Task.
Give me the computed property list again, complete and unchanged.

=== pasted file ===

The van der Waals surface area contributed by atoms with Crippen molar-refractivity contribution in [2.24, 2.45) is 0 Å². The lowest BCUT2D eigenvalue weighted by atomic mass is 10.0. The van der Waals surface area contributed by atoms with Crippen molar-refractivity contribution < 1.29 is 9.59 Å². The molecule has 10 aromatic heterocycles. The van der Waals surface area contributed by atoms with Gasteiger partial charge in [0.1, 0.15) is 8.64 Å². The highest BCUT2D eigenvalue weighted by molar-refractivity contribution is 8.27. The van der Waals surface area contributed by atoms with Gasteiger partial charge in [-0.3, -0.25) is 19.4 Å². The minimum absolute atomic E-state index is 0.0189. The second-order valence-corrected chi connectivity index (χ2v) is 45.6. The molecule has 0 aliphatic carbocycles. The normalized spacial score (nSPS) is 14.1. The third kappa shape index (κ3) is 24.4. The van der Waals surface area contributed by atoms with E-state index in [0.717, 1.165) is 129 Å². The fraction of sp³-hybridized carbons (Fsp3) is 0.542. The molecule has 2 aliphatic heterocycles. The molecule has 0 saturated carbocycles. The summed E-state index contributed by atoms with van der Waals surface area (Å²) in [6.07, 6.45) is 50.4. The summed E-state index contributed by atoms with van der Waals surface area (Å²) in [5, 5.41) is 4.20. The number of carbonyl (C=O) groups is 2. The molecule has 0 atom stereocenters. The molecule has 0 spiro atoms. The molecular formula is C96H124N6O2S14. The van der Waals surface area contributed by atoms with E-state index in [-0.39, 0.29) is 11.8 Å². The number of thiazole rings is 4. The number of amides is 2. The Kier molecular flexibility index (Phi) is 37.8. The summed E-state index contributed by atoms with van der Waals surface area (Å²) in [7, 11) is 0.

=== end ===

The van der Waals surface area contributed by atoms with Crippen molar-refractivity contribution in [2.24, 2.45) is 0 Å². The lowest BCUT2D eigenvalue weighted by atomic mass is 10.0. The van der Waals surface area contributed by atoms with Crippen molar-refractivity contribution < 1.29 is 9.59 Å². The molecule has 10 aromatic heterocycles. The van der Waals surface area contributed by atoms with Gasteiger partial charge in [0.1, 0.15) is 8.64 Å². The highest BCUT2D eigenvalue weighted by molar-refractivity contribution is 8.27. The van der Waals surface area contributed by atoms with Gasteiger partial charge in [-0.3, -0.25) is 19.4 Å². The minimum absolute atomic E-state index is 0.0189. The second-order valence-corrected chi connectivity index (χ2v) is 45.6. The molecule has 0 aliphatic carbocycles. The normalized spacial score (nSPS) is 14.1. The third kappa shape index (κ3) is 24.4. The van der Waals surface area contributed by atoms with E-state index in [0.717, 1.165) is 129 Å². The fraction of sp³-hybridized carbons (Fsp3) is 0.542. The molecule has 2 aliphatic heterocycles. The molecule has 0 saturated carbocycles. The summed E-state index contributed by atoms with van der Waals surface area (Å²) in [6.07, 6.45) is 50.4. The summed E-state index contributed by atoms with van der Waals surface area (Å²) in [5, 5.41) is 4.20. The number of carbonyl (C=O) groups is 2. The molecule has 0 atom stereocenters. The molecule has 0 spiro atoms. The molecular formula is C96H124N6O2S14. The van der Waals surface area contributed by atoms with E-state index in [-0.39, 0.29) is 11.8 Å². The number of thiazole rings is 4. The number of amides is 2. The Kier molecular flexibility index (Phi) is 37.8. The summed E-state index contributed by atoms with van der Waals surface area (Å²) in [7, 11) is 0.